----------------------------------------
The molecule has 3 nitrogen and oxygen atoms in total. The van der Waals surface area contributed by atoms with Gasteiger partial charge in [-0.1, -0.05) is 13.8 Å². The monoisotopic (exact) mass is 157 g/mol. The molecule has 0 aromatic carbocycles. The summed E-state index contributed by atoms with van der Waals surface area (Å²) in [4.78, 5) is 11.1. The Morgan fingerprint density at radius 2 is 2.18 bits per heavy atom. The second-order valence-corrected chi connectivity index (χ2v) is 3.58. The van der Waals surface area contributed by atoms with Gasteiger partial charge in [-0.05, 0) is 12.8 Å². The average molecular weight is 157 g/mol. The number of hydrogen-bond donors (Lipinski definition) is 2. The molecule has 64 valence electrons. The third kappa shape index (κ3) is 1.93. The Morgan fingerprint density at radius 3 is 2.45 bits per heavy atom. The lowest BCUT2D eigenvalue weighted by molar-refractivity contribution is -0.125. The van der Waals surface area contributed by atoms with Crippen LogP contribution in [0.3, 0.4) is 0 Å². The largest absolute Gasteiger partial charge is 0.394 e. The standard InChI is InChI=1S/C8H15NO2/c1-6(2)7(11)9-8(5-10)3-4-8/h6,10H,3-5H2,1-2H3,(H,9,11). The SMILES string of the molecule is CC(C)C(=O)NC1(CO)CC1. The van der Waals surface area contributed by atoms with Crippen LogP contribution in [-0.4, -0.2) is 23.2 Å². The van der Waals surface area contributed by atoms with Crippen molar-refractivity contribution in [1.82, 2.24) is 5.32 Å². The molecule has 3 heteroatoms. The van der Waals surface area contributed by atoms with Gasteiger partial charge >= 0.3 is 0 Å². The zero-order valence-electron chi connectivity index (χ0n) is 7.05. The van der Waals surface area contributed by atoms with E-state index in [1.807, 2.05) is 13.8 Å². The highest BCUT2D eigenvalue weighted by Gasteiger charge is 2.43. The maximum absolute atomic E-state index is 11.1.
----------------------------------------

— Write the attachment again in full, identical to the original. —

The molecule has 3 nitrogen and oxygen atoms in total. The van der Waals surface area contributed by atoms with Gasteiger partial charge in [-0.1, -0.05) is 13.8 Å². The monoisotopic (exact) mass is 157 g/mol. The molecule has 0 aromatic carbocycles. The summed E-state index contributed by atoms with van der Waals surface area (Å²) in [4.78, 5) is 11.1. The Morgan fingerprint density at radius 2 is 2.18 bits per heavy atom. The second-order valence-corrected chi connectivity index (χ2v) is 3.58. The van der Waals surface area contributed by atoms with Gasteiger partial charge in [-0.05, 0) is 12.8 Å². The average molecular weight is 157 g/mol. The number of hydrogen-bond donors (Lipinski definition) is 2. The molecule has 64 valence electrons. The third kappa shape index (κ3) is 1.93. The Morgan fingerprint density at radius 3 is 2.45 bits per heavy atom. The lowest BCUT2D eigenvalue weighted by molar-refractivity contribution is -0.125. The van der Waals surface area contributed by atoms with Crippen LogP contribution in [0.3, 0.4) is 0 Å². The largest absolute Gasteiger partial charge is 0.394 e. The standard InChI is InChI=1S/C8H15NO2/c1-6(2)7(11)9-8(5-10)3-4-8/h6,10H,3-5H2,1-2H3,(H,9,11). The SMILES string of the molecule is CC(C)C(=O)NC1(CO)CC1. The van der Waals surface area contributed by atoms with Crippen LogP contribution in [-0.4, -0.2) is 23.2 Å². The van der Waals surface area contributed by atoms with Crippen molar-refractivity contribution in [1.82, 2.24) is 5.32 Å². The molecule has 3 heteroatoms. The van der Waals surface area contributed by atoms with Gasteiger partial charge >= 0.3 is 0 Å². The zero-order valence-electron chi connectivity index (χ0n) is 7.05. The van der Waals surface area contributed by atoms with E-state index in [1.807, 2.05) is 13.8 Å². The highest BCUT2D eigenvalue weighted by Gasteiger charge is 2.43. The maximum absolute atomic E-state index is 11.1.